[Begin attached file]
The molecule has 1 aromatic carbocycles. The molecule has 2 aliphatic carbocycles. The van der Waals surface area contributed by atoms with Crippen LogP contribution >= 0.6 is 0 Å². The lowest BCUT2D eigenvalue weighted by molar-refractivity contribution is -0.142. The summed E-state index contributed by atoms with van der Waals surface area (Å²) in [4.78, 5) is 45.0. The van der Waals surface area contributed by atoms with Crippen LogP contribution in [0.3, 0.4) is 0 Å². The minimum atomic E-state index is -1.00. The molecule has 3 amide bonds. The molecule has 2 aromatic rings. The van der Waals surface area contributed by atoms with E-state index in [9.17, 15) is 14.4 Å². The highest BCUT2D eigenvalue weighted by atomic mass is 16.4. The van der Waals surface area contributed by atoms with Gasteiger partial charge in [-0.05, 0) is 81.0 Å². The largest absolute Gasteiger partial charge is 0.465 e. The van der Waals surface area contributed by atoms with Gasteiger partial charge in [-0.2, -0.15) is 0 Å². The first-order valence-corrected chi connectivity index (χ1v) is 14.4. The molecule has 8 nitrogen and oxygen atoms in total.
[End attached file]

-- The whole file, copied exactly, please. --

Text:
The molecule has 1 aromatic carbocycles. The molecule has 2 aliphatic carbocycles. The van der Waals surface area contributed by atoms with Crippen LogP contribution >= 0.6 is 0 Å². The lowest BCUT2D eigenvalue weighted by molar-refractivity contribution is -0.142. The summed E-state index contributed by atoms with van der Waals surface area (Å²) in [4.78, 5) is 45.0. The van der Waals surface area contributed by atoms with Crippen LogP contribution in [0.3, 0.4) is 0 Å². The minimum atomic E-state index is -1.00. The molecule has 3 amide bonds. The molecule has 2 aromatic rings. The van der Waals surface area contributed by atoms with E-state index in [9.17, 15) is 14.4 Å². The highest BCUT2D eigenvalue weighted by atomic mass is 16.4. The van der Waals surface area contributed by atoms with Gasteiger partial charge in [-0.05, 0) is 81.0 Å². The largest absolute Gasteiger partial charge is 0.465 e. The van der Waals surface area contributed by atoms with Gasteiger partial charge in [-0.2, -0.15) is 0 Å². The first-order valence-corrected chi connectivity index (χ1v) is 14.4. The molecule has 8 nitrogen and oxygen atoms in total.